NBC Today can actually be pretty funny at times, thanks to the wry sense of humor of anchor Matt Lauer. Such was the case on Dec. 21 when he asked astrophysicist Neil deGrasse Tyson of the American Museum of Natural History to explain that morning's lunar eclipse. When Lauer innocently asked about how solar eclipses differ, Tyson pointed to his brightly painted tie and its comical illustration of a solar eclipse. Lauer cracked up and so did the crew members behind the scenes.


Hanesbrands Homerun in Oprah Magazine Would Have Made Shackleton Proud

Hanesbrands hit a homerun in the January issue of O! The Oprah Magazine with coverage by Stephanie Pearson of a mother and daughter who trekked to Everest base camp. The story focused on winners of the Hanesbrands and Champion "What's Your Everest?" promotion with climber Jamie Clarke (see EN, October 2009) Hanesbrands' name was mentioned numerously, there was a distinctive Champion "C" logo on a photo of a tent, and LaQuishia Stone, the young girl who won a trip to base camp (17,500 feet), is shown wearing a Hanesbrand shell with the Champion logo as clear as day.

It's exposure like this, in a magazine like Oprah, that will encourage other companies to send their products along on sponsored expeditions.

It's often easy to forget that the constant search for expedition sponsorship isn't a new phenomenon. It dates back as early as Christopher Columbus seeking funds to explore the New World. In more modern times, Sir Ernest Shackleton would have been proud to see sponsors thusly credited. In his book, South: The Story of Shackleton's 1914-1917 Expedition, The Boss writes in the days well before Facebook and TMZ, "The only return and privilege an explorer has in the way of acknowledgement for the help accorded him is to record on the discovered lands the names of those to whom the Expedition owes its being."

Shackleton goes on to write, "The two hundred miles of new coast-line I have called Caird Coast (ed. note: named after James Caird who gave Shackleton £24,000) Also, as a more personal note, I named the three ship's boats, in which we ultimately escaped from the grip of the ice, after the three principal donors to the Expedition - the James Caird, the Stancomb Wills, and the Dudley Docker."

Finding sponsorship then wasn't easy and it's still not easy. But it can be done with persistence and an understanding of the need for sponsors to receive maximum exposure for their support.

Exum Inks Deal with La Sportiva

Exum Mountain Guides, a year-round mountain guiding service that specializes in rock, alpine, ice and ski mountaineering, has inked a sponsorship deal with outdoor manufacturer La Sportiva N.A. Effective immediately, La Sportiva will serve as Exum's exclusive footwear sponsor for 2011 and beyond.

With over 80 years experience, Exum Mountain Guides, Jackson Hole, Wyo., are some of the most experienced and respected guides in the world. Exum is an AMGA (American Mountain Guide Association) accredited guide service with reportedly the highest number and largest percentage of certified guides of any mountain guiding service in the country. (Exum Mountain Guides)


Jeff Lowe Seeks $125K for Film

Climbing legend Jeff Lowe has just two months to raise funds for his long awaited film project, Metanoia, the story of his unrepeated solo climb of the Eiger North Face in 1991. By a Mar. 3 deadline, Lowe needs $125,000 to complete the film. At press time, 148 backers have pledged about $17,000 and author Jon Krakauer was set to narrate.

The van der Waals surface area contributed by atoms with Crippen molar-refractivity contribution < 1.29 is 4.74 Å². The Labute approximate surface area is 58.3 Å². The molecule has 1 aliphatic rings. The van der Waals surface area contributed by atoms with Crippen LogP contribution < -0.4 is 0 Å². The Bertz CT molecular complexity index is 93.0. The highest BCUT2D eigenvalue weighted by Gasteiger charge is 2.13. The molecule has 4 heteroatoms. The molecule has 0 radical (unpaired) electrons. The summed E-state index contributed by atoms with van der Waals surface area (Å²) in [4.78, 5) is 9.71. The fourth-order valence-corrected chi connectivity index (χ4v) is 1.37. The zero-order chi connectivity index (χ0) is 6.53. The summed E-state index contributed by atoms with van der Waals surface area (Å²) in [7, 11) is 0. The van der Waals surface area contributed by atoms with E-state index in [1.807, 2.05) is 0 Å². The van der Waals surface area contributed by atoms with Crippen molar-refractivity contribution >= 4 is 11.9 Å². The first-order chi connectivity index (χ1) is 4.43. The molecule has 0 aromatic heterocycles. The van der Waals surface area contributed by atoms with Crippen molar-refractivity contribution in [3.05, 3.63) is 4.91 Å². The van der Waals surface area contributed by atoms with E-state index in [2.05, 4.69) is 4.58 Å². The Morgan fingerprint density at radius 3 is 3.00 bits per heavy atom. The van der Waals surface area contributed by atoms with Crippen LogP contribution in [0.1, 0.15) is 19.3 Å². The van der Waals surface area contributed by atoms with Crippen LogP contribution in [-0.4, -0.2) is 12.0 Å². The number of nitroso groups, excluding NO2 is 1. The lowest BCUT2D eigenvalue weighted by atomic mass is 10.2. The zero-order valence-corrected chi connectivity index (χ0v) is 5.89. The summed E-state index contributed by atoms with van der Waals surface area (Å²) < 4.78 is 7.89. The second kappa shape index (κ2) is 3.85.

The project hopes to send its director, Academy Award nominee Greg Lowe (Jeff's brother), Jeff and a small crew back to Switzerland later this winter to film key scenes from Jeff's 1991 solo first ascent of Metanoia, on the north face of the Eiger. While there, producers hope to film the long awaited second ascent of the infamous route. Getting Jeff back up in the helicopter to direct the aerial shots is considered hugely important. A degenerative neurological disease forced him to quit climbing seven years ago.

"This is a project that we will all benefit from, as the greatest gap in mountaineering literature and films is the paucity of the stories of American climbers doing their greatest climbs around the world. This will help fill that gap," said Michael Chessler of Chessler Books.


Caught With Foot in Our Mouth

"I love Expedition News. However, the mixture of 'feet' and 'meters' is inconsistent, to say the least. Please, please, when you give distances, altitudes, etc., either print 'x feet (x meters)' or 'x meters (x feet)' If you look over your latest News, you'll see that sometimes you use feet and sometimes meters. Some consistency, please! By the way, I started climbing in the Gunks in 1974 and was a rock climbing fanatic until about 1983 or so. But all the climbs I did were listed in feet, not meters. I'm old enough to understand feet, but have trouble with meters. So giving both helps educate me."

Anita Danko
Former Gunks climber
Tyaskin, Md.

Dear Anita: You're absolutely right. While the international climbing community uses meters, those of us here in the States are more accustomed to feet. We'll continue to run both. - The Editors


You Want to Go Where? - How to Get Someone to Pay for the Trip of Your Dreams - The only book that not only takes you behind-the-scenes of some of the most historic and modern-day adventures and expeditions, but also provides advice on how individuals can fund and arrange their own trips.

Written by Jeff Blumenfeld, editor of Expedition News, it retells the story of explorers familiar to EN readers, including Anker, Schurke, Shackleton, Steger, Vaughan, and many others. It includes tips on communications technology, photography, writing contracts, and developing a proposal that will impress potential sponsors. Available through (also Kindle Edition), and (Skyhorse Publishing, 2009)